Obituary: David Coombe

DAVID COOMBE was a Fellow of Christ's College, Cambridge, for over 48 years and its Vice-Master from 1980 to 1984. An outline of his academic career gives no indication of the diversity of his interests or the breadth of his reputation - he has been accurately described as the leading botanical ecologist of his generation.

He came up to Christ's as a Scholar in 1945, and stayed on as a graduate student working with Clifford Evans, later Reader in Experimental Ecology. Coombe was elected to a Research Fellowship in 1951 and the following year to a University Lectureship in the Department of Botany at Cambridge, which he held until his retirement in 1989. It was a career pattern typical of many academics of his generation.

What set Coombe apart was his exceptional memory and extraordinary insight into plant communities and how they were affected by the climate and the environment. He travelled widely in the UK and throughout Europe and West Africa, which he first visited as an undergraduate accompanying Clifford Evans on his second botanical expedition to Nigeria. Over the years, Coombe built up a first-rate botanical library from which he could quote with great accuracy.

In his early twenties, as a graduate student, he worked on plant growth and light in woodlands, but it was also during this period that he made his first visit to the Lizard in Cornwall in 1950. He was at once fascinated by its exceptional micro- climate and the variety of plants. For many years he returned to the Lizard to make extensive notes and collect specimens. He was the first to describe a new species of white clover growing on the Lizard and it was one of his favourite places for field trips with Cambridge students.

Amongst many observations, he recognised that the common juniper, a single species highly variable in form, made ideal material to study ecotypic differentiation, particularly the balance between genetic heterogeneity and environment on the determination of plant form. Coombe is responsible for a unique collection of junipers still held at Cambridge University's Botanic Garden and currently used as an important source of material for botanical research. It is a tribute to his efforts that the Lizard is now a 5,000-acre nature reserve.

He saw no boundaries to the study of plants. He was equally happy working in the field, carrying out experiments at the Botanic Garden on the growth of tropical trees or studying the history of the landscape. His approach to Historical Ecology opened up important new areas of academic research. He used many different sources of historical records to determine environmental conditions and any sort of botanical records available, even 19th-century engravings and identifying individual trees painted by Constable to assess their growth over the last 150 years. His own research on the ecological history of Madingley Wood near Cambridge and Buff Wood on the Lizard are outstanding contributions to this discipline.

While working on the heaths of Cornwall, he continued with research into plant growth and light in woodlands. He studied the spectral composition of shade light and adapted a hemispherical lens from a fish-eye camera which, together with photography, he used to determine the sun flecks - small patches of unfiltered sunlight - under a woodland canopy. His grandfather (a horticulturist and ardent amateur photographer) would have been proud of him.

Coombe lived in college for most of his life. He played an active part in the college community as Tutor and Director of Studies, member of the College Council and Honorary Garden Steward. He also served for over 30 years as a much-valued member of the College Livings Committee, often representing the college at installations of new ministers, interacting with local parishes as well as the larger hierarchy of the Church of England.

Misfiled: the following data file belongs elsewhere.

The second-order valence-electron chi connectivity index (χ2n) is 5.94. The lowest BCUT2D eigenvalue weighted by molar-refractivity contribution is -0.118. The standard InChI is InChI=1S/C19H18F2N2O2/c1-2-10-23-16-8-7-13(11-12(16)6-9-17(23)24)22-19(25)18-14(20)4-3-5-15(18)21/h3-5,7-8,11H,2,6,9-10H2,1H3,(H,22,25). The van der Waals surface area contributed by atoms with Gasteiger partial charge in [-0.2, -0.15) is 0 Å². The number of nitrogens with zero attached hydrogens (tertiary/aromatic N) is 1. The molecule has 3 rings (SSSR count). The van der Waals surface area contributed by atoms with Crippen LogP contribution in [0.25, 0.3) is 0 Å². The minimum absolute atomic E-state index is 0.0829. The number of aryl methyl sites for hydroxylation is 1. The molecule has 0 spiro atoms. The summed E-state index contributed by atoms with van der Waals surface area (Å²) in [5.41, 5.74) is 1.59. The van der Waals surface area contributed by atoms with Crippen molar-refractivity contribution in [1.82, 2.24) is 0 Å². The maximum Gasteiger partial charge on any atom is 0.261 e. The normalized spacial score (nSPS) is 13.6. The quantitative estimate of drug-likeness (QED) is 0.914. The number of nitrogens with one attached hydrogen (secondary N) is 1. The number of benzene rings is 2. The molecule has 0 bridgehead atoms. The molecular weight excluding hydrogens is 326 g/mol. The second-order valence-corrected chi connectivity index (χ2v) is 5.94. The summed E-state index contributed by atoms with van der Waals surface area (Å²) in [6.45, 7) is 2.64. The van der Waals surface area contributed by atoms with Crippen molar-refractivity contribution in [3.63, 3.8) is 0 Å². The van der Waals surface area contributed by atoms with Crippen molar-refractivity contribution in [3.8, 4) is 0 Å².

He was by nature a very private person, valuing his independence, but with an underlying sense of fun. From time to time, surprised colleagues would catch a glimpse of him on his powerful Honda motorcycle - but then we did not know that his father had been a motorcycle mechanic. His interest in horse-racing also seems unexpected, but this arose from field studies on the vanishing Cambridgeshire chalk heaths where he had noted that the tracks used by the horses had atypical flora. This led to his annual pilgrimage to the longest flat race in Britain, the Cesarewitch at Newmarket, which, if watched from the starting point, could be coupled with a field trip to the Devil's Dyke and the surrounding heathland.

David Coombe will be remembered by many as an inspirational teacher and a man of exceptional generosity. He once commented - with typical modesty - that he had been blessed with a "fairly accurate" knowledge of botany from Iceland and the North Cape via the Mediterranean to West Africa, and he considered it selfish not to pass on useful information whenever he could. His field trips to places such as Wicken Fen, the Norfolk and Suffolk Breckland and the Lizard were legendary - energetic, unpredictable, undertaken regardless of weather, in severe storms on the Lizard and rising tides at Scolt Head Island. Nevertheless, once it was known that a field trip of Coombe's was planned many people would make sure that they were in the right place to join in.

It is possible that it was on one of these field trips that he acquired a fungus infection which led to radical chest surgery and a permanent injury to his health which greatly affected his productivity and quality of life for the last 21 years. He had already published numerous papers, edited the Journal of Ecology, and in 1965 co-translated into English Eduard Strasburger's textbook of botany, but his own major monograph had been left too late.

Despite constant pain and progressive emphysema, he continued to write articles and maintain his botanical correspondence, always hand-written and packed with botanical information. As his strength declined, he worked more and more on local material and published predominantly in Nature in Cambridgeshire; he left with a paper "in press" for the next issue.

Alan J. Munro